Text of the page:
Best regards. ---------- Dwayne
#2074 of 3635 Re: Malibu or Fusion - making myself nuts
Jan 30, 2011 (7:02 am)
Note - OEM tires are always either vastly inflated in price as part of the tire/rim package or are simply whatever they could put on and save money while doing it. Brand doesn't make much difference. Brakes and struts are similar - most OEM stuff is mediocre at best.
1 - Concerning the tire pressure, the fact is that with any tubeless tire, they will always settle into the PSI that is appropriate based upon the weight of the vehicle and geometry of the rim. Excess air will simply bleed out until the internal pressure and the tire's material come into equilibrium. Given that many vehicles are heavier than ever before, it's likely to cause more of this effect. If anything, blame the low profile tires that they put on extremely heavy front ends.
2 - You should go by what the manufacturer recommends and never on what it says on the tire. Case in point - I had an old 4Runner. Front was supposed to be 26 and the rear 34. The tires always said 35PSI but would handle like junk and wear wrong unless I set them to what it said on the sticker on the door. What it says on the tire is the maximum recommended pressure and it's just fine to run them a few PSI lower if the vehicle's suspension and/or rims require it. Also, for instance, if you're on snow or other poor surfaces. Lowering your PSI on your snow tires by 5 -10 PSI temporarily can make a world of difference. Virtually no tire that I know of will pop its bead unless you're running at least 15PSI or lower.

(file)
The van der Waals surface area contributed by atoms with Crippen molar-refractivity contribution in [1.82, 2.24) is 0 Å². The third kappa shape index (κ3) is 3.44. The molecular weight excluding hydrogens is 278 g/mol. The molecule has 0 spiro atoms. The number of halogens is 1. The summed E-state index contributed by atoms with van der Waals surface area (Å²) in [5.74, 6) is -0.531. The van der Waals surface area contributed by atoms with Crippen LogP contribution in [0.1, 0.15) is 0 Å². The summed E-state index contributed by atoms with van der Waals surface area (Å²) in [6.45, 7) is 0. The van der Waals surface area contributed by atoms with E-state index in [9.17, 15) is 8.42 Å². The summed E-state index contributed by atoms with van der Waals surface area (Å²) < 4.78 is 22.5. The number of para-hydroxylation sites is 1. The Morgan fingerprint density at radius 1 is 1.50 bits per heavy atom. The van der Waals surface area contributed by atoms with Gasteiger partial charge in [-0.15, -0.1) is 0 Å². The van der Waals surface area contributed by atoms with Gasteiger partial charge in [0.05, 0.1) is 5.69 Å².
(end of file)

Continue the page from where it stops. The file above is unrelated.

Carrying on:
3 - He's seriously wasting the dealer's time over 2PSI? Give the poor overworked people a break and just deal with it. Unless the tires are wearing bald on the edges, it's fine.
4 - Yes, engines burn and/or leak some oil. They always have.
#2075 of 3635 Re: Malibu or Fusion - making myself nuts [djm2]
Jan 30, 2011 (7:07 am)
Dwayne For your peace of mind why don't you just check the tires after the dealer has inflated them to 30psi. Yes there could be a variance between the on board display and the hand held gauge. For instance the average mpg reported by various makes of autos often does not agree with a manual check of fuel mileage.
Another suggestion is to slightly over inflate the four tires to 32 or 33psi for a few weeks. This will often seat a tire against the rim and stop a small lose of air. The suggestions that people have given you is exactly what a dealer will do to check a faulty tire or rim.
#2076 of 3635 Re: Malibu or Fusion - making myself nuts [djm2]
Jan 30, 2011 (8:46 pm)
I don't know how far you drive to get to the dealer but if the tires are warm, filling them with air won't be all that accurate. They should be filled when they are cold.